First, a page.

Tag Archives: by mommy

July 6 Update

Settling into our own room means snuggling with less cords, a place for Dad to stretch out and hopefully more rest. #epilepsywarrior

A tender moment with D

Davis: I can do it! I don’t need your help. (Talking about tying his Gi belt.)

Me: Please let me help you. You are getting so big and you don’t need me anymore for hardly anything. It makes me sad. (Big pouty face for effect)

Davis: Nope. All I need you for is to cook.

(Hmmm you might survive better on your own, kid.)

Reese is asleep because I sang her a lullaby.

Davis, on vacation and it’s the first time kids have ever slept together in same room without us in there. D takes this role very seriously. After about ten minutes he comes out to tell me in a whisper and quickly goes back to check on her as if she might change her mind and wake up. I think partly I am tickled he remembered what a Lullaby is. We just recently talked about it. And it touched me so much, because he really does have this caring, gentle, protective side that is special just for his sister.

No Instagram needed here. This girl is full of the energy an almost-walking baby should have. She is eating and babbling and we are loving all the added craziness that comes with a toddler.

She kissed me tonight. On her own. She leaned in and intentionally smooched me. I still remember the first time D did it. He was about 10 months old and I melted. Same exact feeling this time and so very, very special.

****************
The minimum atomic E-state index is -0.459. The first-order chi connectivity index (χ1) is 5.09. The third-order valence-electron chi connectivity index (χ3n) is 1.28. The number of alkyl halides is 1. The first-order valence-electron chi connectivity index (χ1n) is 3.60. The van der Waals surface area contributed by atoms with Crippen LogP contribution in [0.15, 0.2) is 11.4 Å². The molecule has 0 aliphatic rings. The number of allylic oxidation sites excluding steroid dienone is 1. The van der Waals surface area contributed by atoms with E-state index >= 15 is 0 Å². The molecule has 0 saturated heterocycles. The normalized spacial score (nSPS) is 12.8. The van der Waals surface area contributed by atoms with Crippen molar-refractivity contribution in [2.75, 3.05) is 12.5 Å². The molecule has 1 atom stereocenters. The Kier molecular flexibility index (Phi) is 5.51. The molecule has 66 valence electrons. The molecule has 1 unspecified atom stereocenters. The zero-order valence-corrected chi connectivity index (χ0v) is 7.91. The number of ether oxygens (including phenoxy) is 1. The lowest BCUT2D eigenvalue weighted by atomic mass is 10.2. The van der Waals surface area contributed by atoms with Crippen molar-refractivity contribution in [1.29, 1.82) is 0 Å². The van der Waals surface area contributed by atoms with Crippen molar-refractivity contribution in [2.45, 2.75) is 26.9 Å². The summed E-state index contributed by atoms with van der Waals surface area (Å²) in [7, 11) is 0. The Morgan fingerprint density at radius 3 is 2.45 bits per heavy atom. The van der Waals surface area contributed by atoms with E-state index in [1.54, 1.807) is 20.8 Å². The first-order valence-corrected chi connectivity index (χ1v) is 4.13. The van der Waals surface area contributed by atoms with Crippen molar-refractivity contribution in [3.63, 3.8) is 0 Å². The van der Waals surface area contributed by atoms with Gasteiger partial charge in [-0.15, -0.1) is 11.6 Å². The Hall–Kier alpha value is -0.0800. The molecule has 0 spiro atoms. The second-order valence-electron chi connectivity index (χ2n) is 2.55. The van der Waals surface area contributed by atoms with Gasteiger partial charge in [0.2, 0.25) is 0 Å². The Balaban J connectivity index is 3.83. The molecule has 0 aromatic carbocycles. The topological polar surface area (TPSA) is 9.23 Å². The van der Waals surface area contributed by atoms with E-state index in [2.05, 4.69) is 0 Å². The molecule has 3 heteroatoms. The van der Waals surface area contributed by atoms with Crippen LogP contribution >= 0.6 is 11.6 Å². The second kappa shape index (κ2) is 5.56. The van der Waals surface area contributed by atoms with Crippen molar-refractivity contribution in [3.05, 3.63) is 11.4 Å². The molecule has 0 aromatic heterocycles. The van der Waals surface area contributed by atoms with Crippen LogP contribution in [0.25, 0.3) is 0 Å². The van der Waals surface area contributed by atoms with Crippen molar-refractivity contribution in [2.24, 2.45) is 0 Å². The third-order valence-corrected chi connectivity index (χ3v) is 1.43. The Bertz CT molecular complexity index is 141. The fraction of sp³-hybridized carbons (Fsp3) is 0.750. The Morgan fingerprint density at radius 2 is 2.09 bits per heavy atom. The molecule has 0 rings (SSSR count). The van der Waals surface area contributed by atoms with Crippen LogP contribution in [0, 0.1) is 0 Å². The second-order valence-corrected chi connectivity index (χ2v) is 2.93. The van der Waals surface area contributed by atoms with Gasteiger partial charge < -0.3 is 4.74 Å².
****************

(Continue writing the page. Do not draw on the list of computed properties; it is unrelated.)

That’s just part of a big, big day. First minor hair cut, on Mommy’s whim, didn’t go too badly for a kid who doesn’t like her head touched. Plus, I was thrilled to see her so active at Gymboree this morning. She gets in other kids’ faces, but she isn’t used to seeing little people much and I think she is very socially natured. She crawled to two different mothers and pulled up on them to give a big grin the way she does with us. You would have thought she recognized them based on her beeline across the mats. One more reason to celebrate. But wait, there’s more.

Today, she is 17 months old. We weren’t sure Reese would be able to communicate, ever. And I honestly think it’s been one of my greatest fears. If you know me, it’s kind of my thing and to not be able to understand her needs, well, I just couldn’t think about it. And just in the past week or so we have confirmed she definitely signs. We have our own versions of ‘All done’, water and milk pretty consistently figured out. She smiles when I get it right and we both show in our eyes we knew what the other meant. It feels amazing to connect with her like this. For so long the gaze was blank.

Many of her challenges right now are sensory, which all stems from the nervous system. She has texture issues eating. She apparently has a spatial issue when she is on hard surfaces compared to being on the carpet and is paralyzed with fear and dizziness on our hardwood floors. She doesn’t have full mastery of her fingers but she loves to touch everything. So every day we are unraveling this puzzle and learning ways to help her and protect her at the same time.

We head to Chicago for the second opinion and we shall see what new ideas he adds to our enigma of a case.

I sit and watch her on the video monitor at night and I want to scoop her up and bring her to bed just to feel her warm, squishy body beside me. Sometimes I just need to know she is ok. We still have lots of unknown ahead, but for now we are definitely reveling in every smile, clap, squeal, step and sign she makes.

Five and Most Definitely Alive!